eBay loaded 97 how-to guides on YouTube in a 3-day period last week as part of its Social Media and Search Engine Optimization (SEO) strategy. The videos look like other YouTube user-generated content that offer tips on buying or collecting, with each of the unnamed “video bloggers” referencing how they use eBay to find the right products.
Phase one of the eBay marketing campaign actually took place last summer when it outsourced the writing of eBay “community buying guides” to supplement Reviews & Guides published by its own sellers. In phase two that kicked off on March 19th, eBay uploaded the nearly 100 videos to YouTube branded as eBay Community Buying Guides, each linking to one of the text guides it had published on the eBay website.
With the videos, eBay is capitalizing on the fact that consumers put a lot of stock in what fellow shoppers have to say about products and retailers – just look at Amazon or Yelp reviews, for instance. While the eBay videos feature “regular” people and look like user-generated content, it appears the video bloggers were hired through the same company eBay had hired to publish text-based buyer guides that began appearing on the site in August.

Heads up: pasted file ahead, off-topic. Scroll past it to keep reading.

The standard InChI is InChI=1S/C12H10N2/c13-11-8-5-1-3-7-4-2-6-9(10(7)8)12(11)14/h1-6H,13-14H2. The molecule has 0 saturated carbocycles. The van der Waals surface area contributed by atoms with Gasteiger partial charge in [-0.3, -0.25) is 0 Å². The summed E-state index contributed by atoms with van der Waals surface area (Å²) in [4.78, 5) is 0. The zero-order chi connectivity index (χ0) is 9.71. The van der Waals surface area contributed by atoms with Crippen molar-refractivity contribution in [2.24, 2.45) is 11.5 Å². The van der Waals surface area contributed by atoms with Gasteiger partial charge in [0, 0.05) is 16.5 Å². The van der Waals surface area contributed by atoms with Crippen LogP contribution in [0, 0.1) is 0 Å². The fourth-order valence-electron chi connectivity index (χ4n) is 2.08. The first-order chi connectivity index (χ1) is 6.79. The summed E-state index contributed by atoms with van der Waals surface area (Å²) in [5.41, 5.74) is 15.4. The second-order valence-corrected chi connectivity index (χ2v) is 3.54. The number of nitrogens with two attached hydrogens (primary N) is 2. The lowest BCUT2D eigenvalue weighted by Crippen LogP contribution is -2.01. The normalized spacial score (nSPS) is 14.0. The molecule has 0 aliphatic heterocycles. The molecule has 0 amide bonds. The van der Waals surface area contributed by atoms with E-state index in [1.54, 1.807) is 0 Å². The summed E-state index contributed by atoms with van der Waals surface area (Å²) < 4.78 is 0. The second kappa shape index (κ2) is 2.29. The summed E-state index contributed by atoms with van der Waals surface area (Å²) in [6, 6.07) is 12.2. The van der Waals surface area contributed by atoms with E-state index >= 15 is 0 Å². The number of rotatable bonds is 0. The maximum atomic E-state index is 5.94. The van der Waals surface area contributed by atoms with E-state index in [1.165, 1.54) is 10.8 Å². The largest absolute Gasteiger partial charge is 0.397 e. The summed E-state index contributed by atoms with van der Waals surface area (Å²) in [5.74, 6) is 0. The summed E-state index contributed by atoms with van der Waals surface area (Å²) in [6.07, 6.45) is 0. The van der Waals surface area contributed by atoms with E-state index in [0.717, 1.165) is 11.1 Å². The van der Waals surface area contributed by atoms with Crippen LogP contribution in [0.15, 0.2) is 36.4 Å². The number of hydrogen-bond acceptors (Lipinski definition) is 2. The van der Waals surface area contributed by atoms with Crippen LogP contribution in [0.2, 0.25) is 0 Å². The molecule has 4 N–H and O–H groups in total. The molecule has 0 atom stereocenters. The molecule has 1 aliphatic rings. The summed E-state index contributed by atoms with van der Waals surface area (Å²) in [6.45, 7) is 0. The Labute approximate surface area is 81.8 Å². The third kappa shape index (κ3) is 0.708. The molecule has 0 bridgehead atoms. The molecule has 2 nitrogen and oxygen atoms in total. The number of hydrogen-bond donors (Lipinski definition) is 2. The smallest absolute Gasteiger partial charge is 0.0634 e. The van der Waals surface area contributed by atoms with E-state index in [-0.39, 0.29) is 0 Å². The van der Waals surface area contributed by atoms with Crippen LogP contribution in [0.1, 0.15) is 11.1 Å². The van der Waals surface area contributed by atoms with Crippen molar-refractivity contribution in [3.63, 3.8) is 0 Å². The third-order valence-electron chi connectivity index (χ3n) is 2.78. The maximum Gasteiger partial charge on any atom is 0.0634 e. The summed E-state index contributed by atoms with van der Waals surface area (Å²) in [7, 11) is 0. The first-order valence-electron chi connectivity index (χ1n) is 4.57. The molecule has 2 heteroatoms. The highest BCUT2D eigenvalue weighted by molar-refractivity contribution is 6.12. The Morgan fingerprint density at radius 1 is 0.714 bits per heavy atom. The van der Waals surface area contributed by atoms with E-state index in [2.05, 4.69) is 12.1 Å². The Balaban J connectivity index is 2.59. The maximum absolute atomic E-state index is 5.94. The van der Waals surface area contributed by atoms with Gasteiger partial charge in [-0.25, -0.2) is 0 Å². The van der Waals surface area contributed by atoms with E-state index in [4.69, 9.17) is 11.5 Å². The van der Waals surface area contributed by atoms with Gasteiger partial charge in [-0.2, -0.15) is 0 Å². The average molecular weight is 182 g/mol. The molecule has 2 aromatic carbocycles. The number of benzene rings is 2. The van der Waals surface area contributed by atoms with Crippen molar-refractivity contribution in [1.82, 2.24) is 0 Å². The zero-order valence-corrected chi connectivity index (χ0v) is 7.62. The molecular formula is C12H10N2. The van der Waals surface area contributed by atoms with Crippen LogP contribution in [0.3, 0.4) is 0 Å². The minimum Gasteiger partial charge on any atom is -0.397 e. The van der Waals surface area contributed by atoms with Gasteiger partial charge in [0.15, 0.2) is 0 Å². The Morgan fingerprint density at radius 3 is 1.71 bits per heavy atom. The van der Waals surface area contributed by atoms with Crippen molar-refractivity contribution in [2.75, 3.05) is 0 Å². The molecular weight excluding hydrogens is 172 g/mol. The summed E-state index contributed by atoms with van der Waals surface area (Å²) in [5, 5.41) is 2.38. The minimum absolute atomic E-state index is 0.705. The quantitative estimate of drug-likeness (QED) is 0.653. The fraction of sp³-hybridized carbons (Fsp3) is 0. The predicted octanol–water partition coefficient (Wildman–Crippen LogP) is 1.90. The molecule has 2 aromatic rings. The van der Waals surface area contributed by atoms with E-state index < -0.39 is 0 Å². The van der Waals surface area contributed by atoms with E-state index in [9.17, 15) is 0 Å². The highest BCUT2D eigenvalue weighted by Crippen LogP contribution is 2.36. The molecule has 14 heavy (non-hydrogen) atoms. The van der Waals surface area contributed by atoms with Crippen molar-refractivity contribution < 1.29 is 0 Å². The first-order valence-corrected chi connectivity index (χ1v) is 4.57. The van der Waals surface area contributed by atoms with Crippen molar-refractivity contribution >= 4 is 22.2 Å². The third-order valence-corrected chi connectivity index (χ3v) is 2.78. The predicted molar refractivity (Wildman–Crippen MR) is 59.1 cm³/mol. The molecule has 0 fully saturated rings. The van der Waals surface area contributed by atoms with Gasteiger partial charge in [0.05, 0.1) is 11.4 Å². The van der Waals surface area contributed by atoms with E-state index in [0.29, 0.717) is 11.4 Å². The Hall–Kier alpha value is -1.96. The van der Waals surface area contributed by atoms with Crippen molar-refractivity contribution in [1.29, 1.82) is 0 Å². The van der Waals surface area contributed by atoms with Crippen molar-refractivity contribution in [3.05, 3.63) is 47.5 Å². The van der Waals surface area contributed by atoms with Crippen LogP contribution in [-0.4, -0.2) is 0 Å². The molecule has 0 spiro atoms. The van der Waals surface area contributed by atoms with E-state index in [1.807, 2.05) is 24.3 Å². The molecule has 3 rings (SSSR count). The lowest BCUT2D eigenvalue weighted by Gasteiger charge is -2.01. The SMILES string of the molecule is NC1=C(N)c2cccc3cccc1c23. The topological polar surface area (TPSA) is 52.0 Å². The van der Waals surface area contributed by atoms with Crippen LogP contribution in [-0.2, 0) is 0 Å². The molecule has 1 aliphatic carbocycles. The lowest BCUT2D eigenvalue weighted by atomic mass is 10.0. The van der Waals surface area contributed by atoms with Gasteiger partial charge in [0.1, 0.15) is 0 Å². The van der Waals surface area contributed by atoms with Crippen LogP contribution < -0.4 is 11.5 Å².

A young man is seen on this eBay video on YouTube, “Pair up with the Right Socks for You,” explaining his frustration in losing socks in the laundry and offering tips on buying socks on eBay. The video, published on March 21st, links to a matching guidepublished on eBay on August 20, 2013 called “How to Buy Hosiery and Socks.”
Other buying guides include Choosing the Best Belly Button Rings, Finding the Right Buttons for Your Creation, and Tips to Find the Right Men’s Shirt Fit.
Google has been shown to give preference to YouTube videos in search results, and many Internet marketers advocate YouTube as an important SEO technique.
Interestingly, not everyone was impressed with the content of the text buyer guides eBay commissioned last summer, as noted on the EcommerceBytes Blog. Sellers of vintage clothing called the new guides a “mixed bag,” with one seller on the eBay boards suggested eBay get people onto the vintage clothing guide team who have actually bought and sold vintage clothing. An eBay representative responding to feedback said eBay was making changes to the guides based on the input.